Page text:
Reyna, J. The Court affirmed the PTAB’s IPR decision that the challenged patent claims were unpatentable as obvious or anticipated. The patent owner argued that the PTAB erred in construing “cast in one piece” as a product-by-process claim element. The Court noted that a “product-by-process claim is one in which a product is claimed, at least in part, by the ‘process by which it is made.’” The Court affirmed the PTAB’s claim construction because “[o]n its face, the claim element claims a process because it describes the structure ‘being’ cast in a particular way.” The Court also affirmed the PTAB’s determination that this product-by-process claim element does not impart “patentable weight” to the claims, and thus did not provide a basis for finding the claims patentable. The Court explained that the patent owner “has not identified functional and structural differences between a structure ‘cast in one piece’ and a structure manufactured using another method.” The Court also affirmed the PTAB’s constructions of other claim elements, rejecting arguments that the Court held would improperly read limitations into the claims from the non-limiting embodiments in the specification.
5. CLICK-TO-CALL TECHNOLOGIES, LP v. INGENIO, INC. [OPINION] (2022-1016, 08/17/2022) (Stoll, Schall, and Cunningham)
Stoll, J. The Court reversed and remanded a summary judgment of invalidity based on IPR estoppel under 35 U.S.C. § 315(e)(2). The Court noted that this case “requires us to consider the application of 35 U.S.C. § 315(e)(2) under a rather unusual set of facts.” Specifically, before the Supreme Court overruled the practice of partial IPR institutions in SAS Institute, Inc. v. Iancu, 138 S. Ct. 1348 (2018), the PTAB had instituted Ingenio’s IPR petition on only some of the grounds in the petition. Then, after the Supreme Court’s decision in SAS, Ingenio did not seek remand for institution on the non-instituted grounds “when given the opportunity to do so.” As a result, the Court held that, in this case, IPR estoppel also applied to the non-instituted grounds. In addition, the Court held that the district court did not abuse its discretion in denying Click-to-Call’s request to amend its list of asserted patent claims for trial.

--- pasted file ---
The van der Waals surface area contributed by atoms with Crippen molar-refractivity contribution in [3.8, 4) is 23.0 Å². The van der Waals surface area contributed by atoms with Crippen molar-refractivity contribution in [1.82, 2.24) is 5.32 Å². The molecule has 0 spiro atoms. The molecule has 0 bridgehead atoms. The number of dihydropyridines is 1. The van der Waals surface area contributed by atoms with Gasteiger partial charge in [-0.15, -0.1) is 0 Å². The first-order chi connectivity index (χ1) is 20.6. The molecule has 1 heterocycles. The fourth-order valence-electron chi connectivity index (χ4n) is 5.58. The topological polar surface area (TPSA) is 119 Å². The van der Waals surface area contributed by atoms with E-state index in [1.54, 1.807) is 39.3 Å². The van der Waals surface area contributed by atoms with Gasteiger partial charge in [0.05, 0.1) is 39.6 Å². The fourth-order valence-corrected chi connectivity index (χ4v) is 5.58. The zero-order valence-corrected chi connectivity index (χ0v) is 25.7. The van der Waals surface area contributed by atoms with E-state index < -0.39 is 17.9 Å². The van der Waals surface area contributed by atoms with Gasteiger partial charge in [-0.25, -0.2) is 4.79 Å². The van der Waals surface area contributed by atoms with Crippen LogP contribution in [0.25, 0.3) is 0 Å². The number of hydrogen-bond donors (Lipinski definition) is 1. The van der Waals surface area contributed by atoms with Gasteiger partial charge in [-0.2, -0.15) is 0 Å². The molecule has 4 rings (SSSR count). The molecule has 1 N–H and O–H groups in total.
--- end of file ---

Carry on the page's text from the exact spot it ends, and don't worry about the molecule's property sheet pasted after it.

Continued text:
6. PAR PHARMACEUTICAL, INC. v. EAGLE PHARMACEUTICALS, INC. [OPINION] (2021-2342, 08/18/2022) (Moore, Prost, and Hughes)
Moore, C.J. The Court affirmed the district court’s judgment of non-infringement. First, the Court held that the district court did not clearly err in finding that Eagle’s abbreviated new drug application (ANDA) did not infringe Par’s asserted patents under 35 U.S.C. § 271(e)(2). The Court explained that the “district court did not clearly err in finding that Eagle’s ANDA defines a product outside the scope of Par’s claims.” Second, the Court affirmed the district court’s denial of declaratory judgment that Eagle’s planned sale of a product produced in accordance with its ANDA would infringe under 35 U.S.C. § 271(a) and (b). The Court explained that “the district court did not clearly err in finding that Par failed to establish that Eagle was engaged in, or making meaningful preparation for, infringing activity.”
7. In Re KILLIAN [OPINION] (2021-2113, 08/23/2022) (Taranto, Clevenger, and Chen)
Chen, J. The Court affirmed a PTAB decision rejecting patent claims under 35 U.S.C. § 101. The patent application at issue “relates to a system and method ‘for determining eligibility for Social Security Disability Insurance [SSDI] benefits through a computer network.’” The Court held that the challenged patent claims are ineligible for patenting under Section 101 because “they are directed to the patent-ineligible abstract mental process of ‘a search algorithm for identifying people who may be eligible for SSDI benefits they are not receiving.’” The Court noted that the appellant raised “myriad” arguments on appeal, but the Court found none of them persuasive.